“Wow! I could get used to this.” Terry set her bags down and flopped onto the bed. “Think we could move in here?”

Roger laughed. “I don’t think they’d give us an extension, love.” He yawned. “What you say to some sleep then an early breakfast so we can see what markets are open tomorrow?” She nodded, got up to move her things then they got ready for bed. Both drifted off rather quickly, exhausted from the traveling they’d done.

For the next two weeks, the couple traveled from one Christmas Market to another, admiring the craftsmanship of the toys and gifts, sampling the holiday treats, and drinking more than their fair share of mulled ciders and wines. One night, Roger had drunk too much of a local dark beer, and Terry had to ask a few locals to help her get him in a cab to get back to the hotel. The people who’d helped didn’t mind; the men were astonished that an ‘English boy could keep up with them,’ as they put it, and said they should come back for Oktoberfest. Terry exchanged email information with the men and their wives, thanked them profusely then got into the cab with her drunken boyfriend. He’d slept most of the way back to the hotel then passed out as soon as they got to their room. The next morning, they stayed in while he nursed a hangover and spent half the day apologising to his girlfriend.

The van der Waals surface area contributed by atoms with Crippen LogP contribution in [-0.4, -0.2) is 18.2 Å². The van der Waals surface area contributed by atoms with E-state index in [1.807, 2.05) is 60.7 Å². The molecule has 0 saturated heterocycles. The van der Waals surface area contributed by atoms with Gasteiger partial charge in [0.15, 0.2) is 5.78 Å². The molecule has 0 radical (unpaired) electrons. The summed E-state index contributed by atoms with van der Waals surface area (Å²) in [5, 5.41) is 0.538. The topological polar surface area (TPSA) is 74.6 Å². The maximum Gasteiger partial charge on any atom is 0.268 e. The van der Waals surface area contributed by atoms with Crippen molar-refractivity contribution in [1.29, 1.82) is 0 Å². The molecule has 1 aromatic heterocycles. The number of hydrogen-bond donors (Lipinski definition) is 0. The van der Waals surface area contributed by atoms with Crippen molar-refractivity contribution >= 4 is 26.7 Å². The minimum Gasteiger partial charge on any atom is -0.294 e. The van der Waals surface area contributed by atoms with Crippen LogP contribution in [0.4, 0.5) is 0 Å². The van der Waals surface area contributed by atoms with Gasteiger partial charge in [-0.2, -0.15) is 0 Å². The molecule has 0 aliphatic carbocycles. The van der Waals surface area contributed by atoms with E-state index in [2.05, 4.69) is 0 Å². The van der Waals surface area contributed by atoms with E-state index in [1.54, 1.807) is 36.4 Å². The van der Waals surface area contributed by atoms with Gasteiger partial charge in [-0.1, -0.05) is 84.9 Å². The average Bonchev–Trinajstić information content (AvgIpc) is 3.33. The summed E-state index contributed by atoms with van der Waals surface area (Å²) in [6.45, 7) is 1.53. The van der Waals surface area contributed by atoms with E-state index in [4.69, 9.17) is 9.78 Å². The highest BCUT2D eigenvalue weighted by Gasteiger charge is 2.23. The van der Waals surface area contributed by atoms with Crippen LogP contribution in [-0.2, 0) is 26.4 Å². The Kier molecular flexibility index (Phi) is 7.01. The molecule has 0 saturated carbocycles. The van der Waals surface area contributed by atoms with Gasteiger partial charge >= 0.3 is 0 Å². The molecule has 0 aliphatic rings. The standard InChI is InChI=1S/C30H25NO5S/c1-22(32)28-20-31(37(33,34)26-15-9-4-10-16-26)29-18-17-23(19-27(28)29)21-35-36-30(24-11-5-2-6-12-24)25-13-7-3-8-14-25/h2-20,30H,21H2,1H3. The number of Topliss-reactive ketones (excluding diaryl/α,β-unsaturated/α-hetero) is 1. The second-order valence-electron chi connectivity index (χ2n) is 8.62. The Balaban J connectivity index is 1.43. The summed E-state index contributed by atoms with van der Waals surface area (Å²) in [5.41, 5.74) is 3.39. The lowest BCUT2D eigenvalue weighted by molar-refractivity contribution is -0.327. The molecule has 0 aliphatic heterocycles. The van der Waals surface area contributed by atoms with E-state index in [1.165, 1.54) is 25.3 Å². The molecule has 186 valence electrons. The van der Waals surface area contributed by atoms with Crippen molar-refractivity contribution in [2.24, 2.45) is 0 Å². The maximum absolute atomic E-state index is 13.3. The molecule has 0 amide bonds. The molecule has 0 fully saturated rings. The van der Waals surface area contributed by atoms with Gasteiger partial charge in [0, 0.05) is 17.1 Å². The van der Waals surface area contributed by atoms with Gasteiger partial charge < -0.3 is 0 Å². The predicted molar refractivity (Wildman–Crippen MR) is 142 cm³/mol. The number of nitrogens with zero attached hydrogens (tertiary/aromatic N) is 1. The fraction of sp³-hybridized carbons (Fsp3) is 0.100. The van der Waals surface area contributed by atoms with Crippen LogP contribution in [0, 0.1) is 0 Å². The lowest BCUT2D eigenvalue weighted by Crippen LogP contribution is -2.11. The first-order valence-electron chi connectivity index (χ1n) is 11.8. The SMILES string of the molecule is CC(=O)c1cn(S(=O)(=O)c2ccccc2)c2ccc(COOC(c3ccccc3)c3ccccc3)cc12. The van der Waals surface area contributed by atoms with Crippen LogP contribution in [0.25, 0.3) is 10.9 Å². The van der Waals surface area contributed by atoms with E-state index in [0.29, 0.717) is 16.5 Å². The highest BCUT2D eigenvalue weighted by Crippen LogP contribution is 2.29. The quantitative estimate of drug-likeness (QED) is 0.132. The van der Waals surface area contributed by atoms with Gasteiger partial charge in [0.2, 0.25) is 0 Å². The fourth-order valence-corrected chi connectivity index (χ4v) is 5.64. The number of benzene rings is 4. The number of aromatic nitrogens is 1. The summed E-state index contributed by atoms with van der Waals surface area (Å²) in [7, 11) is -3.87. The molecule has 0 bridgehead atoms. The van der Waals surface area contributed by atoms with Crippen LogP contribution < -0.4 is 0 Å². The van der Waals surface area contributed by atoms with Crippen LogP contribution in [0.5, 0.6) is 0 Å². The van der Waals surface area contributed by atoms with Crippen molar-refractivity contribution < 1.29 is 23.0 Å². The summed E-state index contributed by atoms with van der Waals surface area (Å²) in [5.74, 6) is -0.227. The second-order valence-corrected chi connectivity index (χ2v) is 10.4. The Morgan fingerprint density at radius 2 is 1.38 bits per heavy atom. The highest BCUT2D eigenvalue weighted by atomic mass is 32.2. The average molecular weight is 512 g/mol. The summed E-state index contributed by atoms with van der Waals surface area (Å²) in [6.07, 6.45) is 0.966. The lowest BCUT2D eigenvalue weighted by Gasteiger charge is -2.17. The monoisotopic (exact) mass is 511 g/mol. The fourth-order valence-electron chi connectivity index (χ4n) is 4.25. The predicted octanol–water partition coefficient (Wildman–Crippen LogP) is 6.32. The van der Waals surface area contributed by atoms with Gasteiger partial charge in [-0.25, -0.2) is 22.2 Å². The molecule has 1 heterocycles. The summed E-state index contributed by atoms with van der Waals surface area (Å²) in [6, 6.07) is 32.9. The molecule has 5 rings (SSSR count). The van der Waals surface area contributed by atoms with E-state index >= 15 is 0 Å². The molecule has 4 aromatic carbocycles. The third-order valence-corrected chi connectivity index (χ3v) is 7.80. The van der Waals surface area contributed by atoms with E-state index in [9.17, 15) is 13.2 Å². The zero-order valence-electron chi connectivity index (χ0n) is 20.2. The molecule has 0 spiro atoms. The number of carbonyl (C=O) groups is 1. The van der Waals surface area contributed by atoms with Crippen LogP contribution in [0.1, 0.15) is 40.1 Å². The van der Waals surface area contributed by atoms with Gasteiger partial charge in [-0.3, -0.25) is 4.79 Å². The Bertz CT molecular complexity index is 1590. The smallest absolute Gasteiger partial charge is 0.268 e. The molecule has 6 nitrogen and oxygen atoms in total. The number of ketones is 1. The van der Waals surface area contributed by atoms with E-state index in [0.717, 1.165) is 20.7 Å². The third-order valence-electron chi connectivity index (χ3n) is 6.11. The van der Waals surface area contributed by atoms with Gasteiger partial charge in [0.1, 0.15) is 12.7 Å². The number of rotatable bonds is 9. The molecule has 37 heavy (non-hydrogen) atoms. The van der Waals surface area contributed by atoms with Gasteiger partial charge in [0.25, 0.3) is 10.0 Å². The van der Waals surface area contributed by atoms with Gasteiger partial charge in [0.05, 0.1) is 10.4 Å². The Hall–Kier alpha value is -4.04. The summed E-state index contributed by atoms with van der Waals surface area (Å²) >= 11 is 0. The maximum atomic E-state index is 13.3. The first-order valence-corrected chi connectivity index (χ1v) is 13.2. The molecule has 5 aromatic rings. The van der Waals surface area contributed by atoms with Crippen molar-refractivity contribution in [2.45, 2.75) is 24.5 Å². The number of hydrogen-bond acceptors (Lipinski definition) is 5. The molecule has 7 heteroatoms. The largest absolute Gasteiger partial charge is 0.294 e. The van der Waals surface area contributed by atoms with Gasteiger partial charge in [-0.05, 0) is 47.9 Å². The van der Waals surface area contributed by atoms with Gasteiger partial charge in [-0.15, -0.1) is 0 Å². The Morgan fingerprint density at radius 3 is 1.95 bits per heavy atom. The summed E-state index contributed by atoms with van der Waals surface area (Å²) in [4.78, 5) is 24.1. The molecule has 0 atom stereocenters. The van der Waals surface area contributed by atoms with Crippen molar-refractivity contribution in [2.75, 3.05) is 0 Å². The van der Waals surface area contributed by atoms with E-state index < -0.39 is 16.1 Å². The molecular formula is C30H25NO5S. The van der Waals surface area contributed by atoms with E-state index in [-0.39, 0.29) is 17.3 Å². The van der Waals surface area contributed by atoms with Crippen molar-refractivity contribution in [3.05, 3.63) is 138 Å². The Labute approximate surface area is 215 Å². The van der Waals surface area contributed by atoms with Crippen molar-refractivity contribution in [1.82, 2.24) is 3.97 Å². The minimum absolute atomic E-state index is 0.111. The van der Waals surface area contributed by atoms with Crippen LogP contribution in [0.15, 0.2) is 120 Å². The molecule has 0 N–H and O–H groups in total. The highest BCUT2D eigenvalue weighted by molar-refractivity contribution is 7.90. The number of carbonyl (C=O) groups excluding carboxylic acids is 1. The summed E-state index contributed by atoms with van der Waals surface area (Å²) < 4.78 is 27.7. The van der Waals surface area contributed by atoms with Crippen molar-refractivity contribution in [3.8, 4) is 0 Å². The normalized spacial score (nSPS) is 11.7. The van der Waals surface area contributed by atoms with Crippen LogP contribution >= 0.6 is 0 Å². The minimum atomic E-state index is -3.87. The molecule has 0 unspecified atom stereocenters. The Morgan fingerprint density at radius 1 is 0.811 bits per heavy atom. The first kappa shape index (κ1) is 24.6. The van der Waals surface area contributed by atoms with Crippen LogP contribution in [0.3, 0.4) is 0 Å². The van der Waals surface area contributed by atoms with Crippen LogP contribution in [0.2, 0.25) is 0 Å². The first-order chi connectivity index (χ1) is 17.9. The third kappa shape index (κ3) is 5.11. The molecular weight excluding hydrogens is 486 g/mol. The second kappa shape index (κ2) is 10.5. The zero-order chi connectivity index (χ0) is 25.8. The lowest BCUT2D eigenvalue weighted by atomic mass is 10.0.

At the beginning of week three, they decided to take a break from the market hopping and took in some of the historic sites and museums. The weather had turned from windy and bitter cold to overcast with some snow starting to fall, creating slush in the streets and ice on the walkways. The couple found warmth inside as they opted to spend the day at Museum Island, admiring the art collection of James Simon, and learning about early mankind in the Museum of Prehistory and Early History.

After spending the day walking and viewing everything from art to artifacts, Roger wanted to make one last stop at one of the many gift shops before they went to dinner. Feeling exhausted, Terry decided to wait for him on a bench just outside the store’s entrance. While she waited, she texted her Dad, keeping him updated on what they were doing and how much fun they were having. She said she wouldn’t be home for Christmas but would make it back before New Year’s Eve so they could go ice skating at the Natural History Museum ice rink. After a few minutes, she got a reply saying that he was glad they were having fun and staying safe. Her Dad was looking forward to the skating and even suggested asking Roger if he wanted to come along. Terry wrote that she’d ask him, said ‘I love you’ then put her mobile away as her boyfriend was exiting the gift shop, holding a bag with the Museum Island logo on it.